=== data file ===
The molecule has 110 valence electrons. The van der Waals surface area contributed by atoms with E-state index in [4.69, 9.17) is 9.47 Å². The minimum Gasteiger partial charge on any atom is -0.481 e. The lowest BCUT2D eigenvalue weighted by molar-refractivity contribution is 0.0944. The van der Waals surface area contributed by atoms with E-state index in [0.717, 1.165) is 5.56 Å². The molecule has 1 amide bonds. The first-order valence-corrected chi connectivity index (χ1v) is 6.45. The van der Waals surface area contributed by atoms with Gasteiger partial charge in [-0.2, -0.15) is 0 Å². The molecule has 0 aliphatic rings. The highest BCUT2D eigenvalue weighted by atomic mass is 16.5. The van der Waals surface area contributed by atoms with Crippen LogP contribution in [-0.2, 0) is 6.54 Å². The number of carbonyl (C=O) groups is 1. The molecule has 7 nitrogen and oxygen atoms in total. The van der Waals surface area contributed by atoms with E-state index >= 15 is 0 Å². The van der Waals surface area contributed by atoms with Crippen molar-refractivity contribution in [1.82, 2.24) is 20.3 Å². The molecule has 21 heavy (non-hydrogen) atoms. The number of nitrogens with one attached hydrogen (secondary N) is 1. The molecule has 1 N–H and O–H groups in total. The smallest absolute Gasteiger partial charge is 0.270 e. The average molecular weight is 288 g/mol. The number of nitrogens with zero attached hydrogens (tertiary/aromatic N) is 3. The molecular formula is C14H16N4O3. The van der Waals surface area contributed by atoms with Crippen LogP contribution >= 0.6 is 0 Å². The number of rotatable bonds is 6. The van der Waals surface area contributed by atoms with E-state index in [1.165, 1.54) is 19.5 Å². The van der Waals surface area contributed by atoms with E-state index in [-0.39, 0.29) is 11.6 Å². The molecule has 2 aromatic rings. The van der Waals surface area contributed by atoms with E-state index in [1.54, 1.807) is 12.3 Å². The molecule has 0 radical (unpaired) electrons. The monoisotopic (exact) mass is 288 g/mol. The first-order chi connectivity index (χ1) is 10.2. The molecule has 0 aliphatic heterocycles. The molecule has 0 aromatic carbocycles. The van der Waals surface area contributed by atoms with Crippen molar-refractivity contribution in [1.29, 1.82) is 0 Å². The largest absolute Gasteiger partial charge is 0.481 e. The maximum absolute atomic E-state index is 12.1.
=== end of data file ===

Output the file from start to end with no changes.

The molecule has 110 valence electrons. The van der Waals surface area contributed by atoms with E-state index in [4.69, 9.17) is 9.47 Å². The minimum Gasteiger partial charge on any atom is -0.481 e. The lowest BCUT2D eigenvalue weighted by molar-refractivity contribution is 0.0944. The van der Waals surface area contributed by atoms with E-state index in [0.717, 1.165) is 5.56 Å². The molecule has 1 amide bonds. The first-order valence-corrected chi connectivity index (χ1v) is 6.45. The van der Waals surface area contributed by atoms with Gasteiger partial charge in [-0.2, -0.15) is 0 Å². The molecule has 0 aliphatic rings. The highest BCUT2D eigenvalue weighted by atomic mass is 16.5. The van der Waals surface area contributed by atoms with Crippen LogP contribution in [-0.2, 0) is 6.54 Å². The number of carbonyl (C=O) groups is 1. The molecule has 7 nitrogen and oxygen atoms in total. The van der Waals surface area contributed by atoms with E-state index >= 15 is 0 Å². The van der Waals surface area contributed by atoms with Crippen molar-refractivity contribution in [1.82, 2.24) is 20.3 Å². The molecule has 21 heavy (non-hydrogen) atoms. The number of nitrogens with one attached hydrogen (secondary N) is 1. The molecule has 1 N–H and O–H groups in total. The smallest absolute Gasteiger partial charge is 0.270 e. The average molecular weight is 288 g/mol. The number of nitrogens with zero attached hydrogens (tertiary/aromatic N) is 3. The molecular formula is C14H16N4O3. The van der Waals surface area contributed by atoms with Crippen LogP contribution >= 0.6 is 0 Å². The number of rotatable bonds is 6. The van der Waals surface area contributed by atoms with E-state index in [1.165, 1.54) is 19.5 Å². The van der Waals surface area contributed by atoms with E-state index in [-0.39, 0.29) is 11.6 Å². The molecule has 2 aromatic rings. The van der Waals surface area contributed by atoms with E-state index in [1.54, 1.807) is 12.3 Å². The molecule has 0 radical (unpaired) electrons. The monoisotopic (exact) mass is 288 g/mol. The first-order chi connectivity index (χ1) is 10.2. The molecule has 0 aliphatic heterocycles. The molecule has 0 aromatic carbocycles. The van der Waals surface area contributed by atoms with Crippen molar-refractivity contribution in [1.29, 1.82) is 0 Å². The largest absolute Gasteiger partial charge is 0.481 e. The maximum absolute atomic E-state index is 12.1.